Oily start: What's wrong in Edmonton?

The Edmonton Oilers begin a six-game, Eastern swing in Toronto on Saturday night still struggling to find their way in the early days of the season.

At 1-3-0, the young Oilers are already feeling the heat. Fans want to finally get into the playoff picture after years of rebuilding. And they don’t like what they’re seeing.

So what’s wrong?

I spoke with a team executive on an Eastern Conference team and this was his assessment:

  • Aside from Jordan Eberle and Sam Gagner, who hasn’t played yet because of injury, he thought the team’s young forwards aren’t fully committed to becoming complete players. They’re not paying the price to play a 200-foot game. He said that’s especially noticeable on a team where the blue line, aside from Justin Schultz -- whom he refers to as a "stud" -- has "neither depth nor dimension."

  • He thought the Oilers were in "denial" about Devan Dubnyk, who he doesn’t believe has the goods to be a No. 1 netminder.

I disagree with the last assessment. I know Dubnyk is off to a rough start, but I thought last season he proved a lot, putting up a .920 save percentage -- which was better than Kari Lehtonen, Marc-Andre Fleury, Ryan Miller, Jonas Hiller, Mike Smith, Pekka Rinne, Evgeni Nabokov, Niklas Backstrom and Cam Ward -- on a team that couldn’t play defense, facing quality chance after quality chance.

I do wonder, however, what impact Edmonton’s pursuit of Cory Schneider the weekend of the NHL draft in June had on Dubnyk. Did it shake his confidence knowing the Oilers tried to trade for another starter?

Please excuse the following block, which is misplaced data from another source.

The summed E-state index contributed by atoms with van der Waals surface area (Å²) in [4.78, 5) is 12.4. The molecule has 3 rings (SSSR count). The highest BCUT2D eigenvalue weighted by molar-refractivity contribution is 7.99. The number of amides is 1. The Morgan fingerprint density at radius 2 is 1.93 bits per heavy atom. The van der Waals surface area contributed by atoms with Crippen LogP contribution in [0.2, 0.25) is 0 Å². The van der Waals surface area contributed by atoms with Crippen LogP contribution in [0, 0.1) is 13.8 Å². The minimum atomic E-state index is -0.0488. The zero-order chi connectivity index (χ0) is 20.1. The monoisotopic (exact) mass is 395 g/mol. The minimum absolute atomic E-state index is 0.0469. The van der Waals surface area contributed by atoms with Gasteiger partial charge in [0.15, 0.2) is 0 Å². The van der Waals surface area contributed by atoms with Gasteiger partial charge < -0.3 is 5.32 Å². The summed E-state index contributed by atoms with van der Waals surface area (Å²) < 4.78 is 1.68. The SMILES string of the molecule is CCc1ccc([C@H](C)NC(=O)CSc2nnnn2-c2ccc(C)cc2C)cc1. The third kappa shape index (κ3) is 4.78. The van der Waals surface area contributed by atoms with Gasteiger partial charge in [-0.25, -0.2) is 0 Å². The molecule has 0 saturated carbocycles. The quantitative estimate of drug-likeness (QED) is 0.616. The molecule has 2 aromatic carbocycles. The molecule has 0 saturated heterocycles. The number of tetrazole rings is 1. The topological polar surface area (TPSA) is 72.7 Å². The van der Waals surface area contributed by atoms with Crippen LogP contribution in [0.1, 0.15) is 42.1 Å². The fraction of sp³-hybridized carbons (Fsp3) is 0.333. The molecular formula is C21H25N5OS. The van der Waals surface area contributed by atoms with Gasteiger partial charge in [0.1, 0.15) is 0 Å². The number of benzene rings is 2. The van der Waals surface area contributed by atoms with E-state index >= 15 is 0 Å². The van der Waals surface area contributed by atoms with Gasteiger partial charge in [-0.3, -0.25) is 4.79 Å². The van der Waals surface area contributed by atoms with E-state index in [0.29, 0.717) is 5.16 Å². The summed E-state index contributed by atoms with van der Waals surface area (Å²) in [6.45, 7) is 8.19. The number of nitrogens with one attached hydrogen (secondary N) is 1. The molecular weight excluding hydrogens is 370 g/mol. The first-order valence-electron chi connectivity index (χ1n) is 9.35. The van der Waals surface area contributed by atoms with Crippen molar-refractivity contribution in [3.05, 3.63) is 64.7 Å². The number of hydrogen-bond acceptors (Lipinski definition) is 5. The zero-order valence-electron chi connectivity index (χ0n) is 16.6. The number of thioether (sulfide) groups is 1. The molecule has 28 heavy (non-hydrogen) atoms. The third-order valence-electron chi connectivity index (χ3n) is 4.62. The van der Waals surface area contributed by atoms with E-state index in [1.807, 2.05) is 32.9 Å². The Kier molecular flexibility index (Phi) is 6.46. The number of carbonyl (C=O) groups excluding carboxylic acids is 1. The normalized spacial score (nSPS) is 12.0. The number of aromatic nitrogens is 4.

Fact is, I don’t blame GM Craig MacTavish for trying to get Schneider, because that signified that he was simply trying to create a 1-1A scenario with two young netminders, which would have strengthened his net. It wasn’t about replacing Dubnyk but rather doubling the team’s talent in net. Sort of like what Toronto did in adding Jonathan Bernier on top of James Reimer or Tampa adding Ben Bishop last season to Anders Lindback. I have no issue with that.

My sense going forward is that MacTavish will take stock of his goaltending about 10 to 15 games into this season before deciding if he has to look elsewhere for help. I thought Dubnyk was better against Montreal on Thursday night, allowing three goals, after two brutal starts.

The real area that needs addressing is on defense. I suspect you’ll see MacTavish add a body or two between now and the March trade deadline. Or attempt to.

He has ample assets up front to trade, as the team is loaded with forward talent.

Finally, let’s not discount there’s a new coach behind the bench. That takes adjustment for the players.

I am reminded of a comment Troy Brouwer of the Washington Capitals made to me in mid-March last season regarding the team’s second-half turnaround after struggling early under rookie coach Adam Oates.

"This team has played a certain way and had an idea about their identity for quite a few years now, and when it gets changed a little, it was tough to embrace that," Brouwer said. "So I think we had a bit of trust issues at the beginning of the year, whether or not the new system would be a good fit for the team, and within the team to make sure guys were doing their part. As the season went on, we embraced it a little bit more and a little bit more, and then finally we had full trust in Adam's system and the guys carrying it out."

A coach is a salesman. The players have to buy what he’s selling. It might take a bit before the players in Edmonton fully embrace that what Dallas Eakins is selling will make them a winning team. I believe he was a terrific hire and can deliver. It’s just going to take time.

I still believe the Oilers will make the playoffs this season.

MacTavish has the gumption to make a bold move or two. And if has to, he will.